top of page

"Daring chances must be taken"

Remembrance Day always holds a special place in my heart as I ponder the sacrifices that so many men and women made as they said goodbye to loved ones and went off to war. #LestWeForget

Kathleen (Hattie) and Peter Inkster, 1942

My own grandparents, Kathleen Hattie and Peter Inkster, were married during WWII, on January 29, 1942. Grandpa had just joined the Royal Canadian Army Medical Corps and was initially stationed at Esquimalt on Vancouver Island. His life wasn’t completely his own anymore; he had to telegram his commanding officer for permission to get married, which was granted. Pete and Kathy were married at the little Presbyterian Church at the end of First Street in Duncan, such a simple affair that no photos were taken.

A few days later, Pete’s unit was transferred to Old Shaughnessy Hospital in Vancouver, with weekends off—from Fridays at 4 p.m until Sunday at 10 p.m. Their time together would be short-lived. On June 10, Peter and the No. 16 Canadian General Hospital left Vancouver by train. They were on their way to England.

According to Art Mann, a fellow soldier from Duncan, everyone felt they were “lucky” to be chosen to head overseas so quickly after the unit was formed. But newly married 31-year-old Peter was aware of the risks. He had bought a pack of Fraser Canyon photo cards, and when he was about 200 miles west of Regina he lay on his top berth, the car swaying, to write a series of notes home to Kathleen on the back of each one:

1. Trip so far very enjoyable darling. 2. It has rained ever since leaving coast honey. 3. Awfully cold all day today (11th). Snowed like hell going through the Rockies sweetheart. 4. Stopped at Banff for 45 minutes. Went for a short march and was it nippy as the snow had just stopped coming down. 5. If this & the card get to you honey it is under false manners but I miss you so much now darling - daring chances must be taken. 6. There are provost officers guarding the mail boxes at every stop we make which are very few honey. 7. Will be glad to pass by the prairies as it gets most tiresome after a day of it dear. 8. Will say a prayer of us every night pet & hope you will also. This will help a lot over the tough going ahead. 9. It is now time to try & sleep again honey. Wish you were here to cuddle darling but I guess we will have to bear the pains. 10. Bye-bye for now darling. My heart aches for you honey more each day but do I love you Kathleen. Chins up pet. x x x x x x x x x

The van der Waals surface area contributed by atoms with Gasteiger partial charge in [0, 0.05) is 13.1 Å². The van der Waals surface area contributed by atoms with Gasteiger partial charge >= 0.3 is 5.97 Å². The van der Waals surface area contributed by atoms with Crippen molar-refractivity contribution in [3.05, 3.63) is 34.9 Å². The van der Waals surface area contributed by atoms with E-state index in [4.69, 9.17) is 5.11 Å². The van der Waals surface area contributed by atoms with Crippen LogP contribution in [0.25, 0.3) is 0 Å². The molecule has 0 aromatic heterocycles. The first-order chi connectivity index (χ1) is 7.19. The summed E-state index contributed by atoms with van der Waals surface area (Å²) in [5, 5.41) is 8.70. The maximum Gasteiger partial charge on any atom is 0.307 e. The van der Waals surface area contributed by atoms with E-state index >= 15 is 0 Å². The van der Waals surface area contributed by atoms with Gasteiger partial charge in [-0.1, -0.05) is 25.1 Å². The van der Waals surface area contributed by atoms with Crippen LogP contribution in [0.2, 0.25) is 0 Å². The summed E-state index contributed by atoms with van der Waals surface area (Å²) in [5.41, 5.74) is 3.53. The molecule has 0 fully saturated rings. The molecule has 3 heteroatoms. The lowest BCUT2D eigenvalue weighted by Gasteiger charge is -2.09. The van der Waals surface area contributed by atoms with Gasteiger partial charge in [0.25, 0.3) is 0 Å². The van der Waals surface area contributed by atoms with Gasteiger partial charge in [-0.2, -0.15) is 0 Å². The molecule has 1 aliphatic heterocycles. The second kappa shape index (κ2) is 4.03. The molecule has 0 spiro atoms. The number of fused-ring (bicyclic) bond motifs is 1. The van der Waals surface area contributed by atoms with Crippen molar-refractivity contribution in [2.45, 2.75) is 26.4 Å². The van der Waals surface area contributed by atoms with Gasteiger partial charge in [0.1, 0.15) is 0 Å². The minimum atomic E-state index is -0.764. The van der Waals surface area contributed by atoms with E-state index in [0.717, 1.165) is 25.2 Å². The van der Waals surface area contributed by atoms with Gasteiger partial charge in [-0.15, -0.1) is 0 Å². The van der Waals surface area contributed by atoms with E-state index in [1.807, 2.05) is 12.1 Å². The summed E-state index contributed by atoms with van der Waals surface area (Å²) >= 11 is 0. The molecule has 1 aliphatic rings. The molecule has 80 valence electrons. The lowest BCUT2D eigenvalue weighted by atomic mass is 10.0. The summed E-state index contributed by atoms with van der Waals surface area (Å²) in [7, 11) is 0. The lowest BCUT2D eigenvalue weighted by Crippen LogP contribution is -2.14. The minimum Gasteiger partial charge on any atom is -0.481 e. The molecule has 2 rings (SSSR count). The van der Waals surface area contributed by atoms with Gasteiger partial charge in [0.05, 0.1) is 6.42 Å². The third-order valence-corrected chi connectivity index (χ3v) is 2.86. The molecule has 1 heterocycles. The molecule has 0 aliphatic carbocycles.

Two weeks after leaving Vancouver, the unit arrived in England. They spent the summer in tents in southern England while they waited for an old mental hospital to be emptied. Finally they settled into their hospital at Cuckfield, an hour south of London by fast train. Nights were dark, and so the soldiers could “see dimly the bombers going out and later returning and soon could identify each by its engine sound including the Germans.” The hospital kept busy treating soldiers injured during training and “routine winter ailments.”

A WWII soldier sitting in a chair
Peter A. Inkster, WWII

After ten months, in June 1943, the unit was moved north to Marston Green, near Birmingham, but letters home were only allowed to state “somewhere in Britain.” During down time there were opportunities to play sports in the army. Peter was a strong athlete, having played soccer and baseball back home. As the No. 16 unit arrived in Birmingham, they took over from another Canadian Army Hospital unit. Art Mann recalled: “Just as they were leaving they said “oh, by the way, you’re in a baseball league in 2nd place and you have nice new uniforms.” We got the uniforms out (we’d never had any before) and were we ever shocked, in big letters was “DUREX”… the name of the army issue condoms. We were almost too embarrassed to trot out in them!”

Grandpa was a huge soccer fan, so arranged to go to Scotland with Art to see some cup matches. “Just before we headed out there was a rail travel ban. The invasion of Europe was close at hand and they needed all the rails for moving supplies. I said, ‘let’s hitch-hike’ but he felt that was too dangerous and he was so much in love with Kay. So we did not go.”

Peter sent birthday, anniversary, Christmas cards and telegrams to “Mrs P A Inkster” in Duncan. “There is no card obtainable which expresses my thoughts in print towards you darling…” (19 Dec 1943). He was careful to plan ahead: a Christmas card was posted on November 17, and their second year anniversary card sent on Christmas Day: “Cheerio dearest and although out of sight you are never out of mind - Always your loving Pete.”


bottom of page